A $7,000 Server Comparison
The Power architecture is the big brother of the PowerPC chips used in the current generation of gaming consoles, many embedded systems and, until recently, in Macs. The POWER5 processor supports all PowerPC features and adds a special hypervisor mode. This mode is similar to the new Intel-VT and AMD-Pacifica visualization technologies and allows multiple operating systems to run on the same system.
The POWER5 team at IBM has decided to balance single-core performance with a multicore and multithreading implementation. The result is the POWER5 Quad-Core Module (QCM) used in the 510Q. It has four processing cores and the capability of running two independent threads per core.
In addition to balancing the design, IBM invested heavily into manufacturing technology and automated design tools. This allows IBM to reach high clock speeds and produce top-performing processors with much less effort than its competitors.
Reviewers often select servers based on the number of CPUs and memory, and then compare the prices. This works well for an x86-based comparison, but the servers covered in this article are too different to be compared by CPU count or number of memory slots. Instead, this article evaluates the servers based on cost. In other words, what kind of features and performance can $7,000 buy?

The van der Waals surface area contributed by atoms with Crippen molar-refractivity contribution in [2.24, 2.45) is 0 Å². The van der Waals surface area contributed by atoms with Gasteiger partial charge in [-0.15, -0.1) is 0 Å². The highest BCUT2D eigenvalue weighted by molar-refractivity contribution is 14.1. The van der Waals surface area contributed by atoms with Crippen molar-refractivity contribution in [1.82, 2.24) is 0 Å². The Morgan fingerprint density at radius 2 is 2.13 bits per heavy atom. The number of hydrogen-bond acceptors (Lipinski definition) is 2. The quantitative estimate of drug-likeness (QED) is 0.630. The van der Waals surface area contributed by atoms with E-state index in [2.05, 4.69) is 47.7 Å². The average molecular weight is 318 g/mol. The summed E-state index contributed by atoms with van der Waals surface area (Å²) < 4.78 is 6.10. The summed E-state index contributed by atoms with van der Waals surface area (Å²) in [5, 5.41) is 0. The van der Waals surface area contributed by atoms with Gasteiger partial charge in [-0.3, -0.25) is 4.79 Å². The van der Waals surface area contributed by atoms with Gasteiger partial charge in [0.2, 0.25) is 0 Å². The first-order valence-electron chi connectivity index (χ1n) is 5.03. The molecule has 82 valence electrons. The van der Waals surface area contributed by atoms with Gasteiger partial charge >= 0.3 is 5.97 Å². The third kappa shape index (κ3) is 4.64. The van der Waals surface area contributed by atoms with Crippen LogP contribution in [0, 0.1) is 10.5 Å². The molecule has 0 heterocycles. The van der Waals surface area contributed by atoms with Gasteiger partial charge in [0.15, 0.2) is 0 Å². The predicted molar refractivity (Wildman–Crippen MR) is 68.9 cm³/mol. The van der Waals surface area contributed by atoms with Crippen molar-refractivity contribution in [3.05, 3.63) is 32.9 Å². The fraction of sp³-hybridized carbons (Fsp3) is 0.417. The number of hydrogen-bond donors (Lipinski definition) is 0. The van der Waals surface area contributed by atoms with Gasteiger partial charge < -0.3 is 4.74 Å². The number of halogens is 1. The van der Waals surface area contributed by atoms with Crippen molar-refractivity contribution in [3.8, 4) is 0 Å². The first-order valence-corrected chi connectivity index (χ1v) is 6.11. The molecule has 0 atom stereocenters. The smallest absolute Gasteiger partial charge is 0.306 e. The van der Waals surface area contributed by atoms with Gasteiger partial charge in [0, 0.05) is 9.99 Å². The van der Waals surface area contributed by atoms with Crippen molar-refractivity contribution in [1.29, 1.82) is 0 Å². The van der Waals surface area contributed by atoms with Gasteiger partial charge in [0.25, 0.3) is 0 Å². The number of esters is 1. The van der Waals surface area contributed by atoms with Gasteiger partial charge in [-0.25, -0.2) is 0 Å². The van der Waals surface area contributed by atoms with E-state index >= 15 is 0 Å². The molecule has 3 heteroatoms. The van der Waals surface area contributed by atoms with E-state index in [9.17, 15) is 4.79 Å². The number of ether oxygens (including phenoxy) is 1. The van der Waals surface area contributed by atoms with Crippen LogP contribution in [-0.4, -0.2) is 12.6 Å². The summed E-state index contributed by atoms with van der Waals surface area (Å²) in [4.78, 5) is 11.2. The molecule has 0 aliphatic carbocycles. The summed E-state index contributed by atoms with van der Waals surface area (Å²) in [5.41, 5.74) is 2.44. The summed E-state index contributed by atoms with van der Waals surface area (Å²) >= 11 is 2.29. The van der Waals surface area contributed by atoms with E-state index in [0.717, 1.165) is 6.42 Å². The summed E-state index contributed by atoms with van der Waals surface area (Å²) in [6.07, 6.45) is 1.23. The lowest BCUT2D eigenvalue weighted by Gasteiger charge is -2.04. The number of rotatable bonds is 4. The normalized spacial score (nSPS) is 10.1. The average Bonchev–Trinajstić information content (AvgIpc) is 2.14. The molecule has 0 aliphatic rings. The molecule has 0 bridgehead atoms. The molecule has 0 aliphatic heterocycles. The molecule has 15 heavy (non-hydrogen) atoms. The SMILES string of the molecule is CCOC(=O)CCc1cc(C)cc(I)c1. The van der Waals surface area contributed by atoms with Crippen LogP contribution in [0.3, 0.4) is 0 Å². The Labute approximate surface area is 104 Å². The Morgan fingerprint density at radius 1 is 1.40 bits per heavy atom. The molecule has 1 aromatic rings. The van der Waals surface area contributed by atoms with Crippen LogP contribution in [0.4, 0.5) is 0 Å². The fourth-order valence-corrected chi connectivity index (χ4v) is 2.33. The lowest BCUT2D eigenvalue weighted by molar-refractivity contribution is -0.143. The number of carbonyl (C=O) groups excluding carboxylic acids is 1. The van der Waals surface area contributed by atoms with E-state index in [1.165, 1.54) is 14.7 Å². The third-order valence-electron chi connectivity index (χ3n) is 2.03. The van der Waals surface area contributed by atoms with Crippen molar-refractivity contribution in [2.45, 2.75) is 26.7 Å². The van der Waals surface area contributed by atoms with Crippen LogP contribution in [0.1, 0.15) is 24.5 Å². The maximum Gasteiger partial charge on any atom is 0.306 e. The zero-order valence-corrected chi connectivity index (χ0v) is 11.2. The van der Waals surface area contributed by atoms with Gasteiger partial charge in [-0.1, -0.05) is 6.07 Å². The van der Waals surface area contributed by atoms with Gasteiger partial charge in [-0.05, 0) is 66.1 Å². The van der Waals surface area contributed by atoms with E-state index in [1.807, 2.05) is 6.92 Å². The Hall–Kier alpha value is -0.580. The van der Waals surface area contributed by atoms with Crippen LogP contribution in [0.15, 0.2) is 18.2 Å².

All servers were purchased with standard one-year warranty and no operating system. The internal disks are used only for the OS installation. The database and application files are located on an external SCSI disk array connected via an LSI Ultra-320 controller.
The Sun Fire T1000 is the smallest of the four CoolThreads servers currently sold by Sun. It is a 1U unit and comes with a 1GHz T1 processor. Depending on the configuration, either six or all eight cores are enabled. Eight slots of registered DDR2 memory support configurations from 2 to 32GB.
Four gigabit Ethernet ports and a remote management card called ALOM (Advanced Lights Out Manager) are standard. The ALOM is one of the most easy-to-use and capable remote management methods found on UNIX servers. One PCI-Express slot is available for expansion.
Like most 1U servers, the T1000 has only a single power supply. A single 3.5" SATA drive comes standard. A cold-swap drive tray for two 2.5" disks is available as an option. Hot-swap disks are not available.
The server selected for the review was equipped with eight 1GHz cores, 8GB of RAM and a single 160GB disk. Quoted at $7,322, this configuration was just barely over the target price for this review.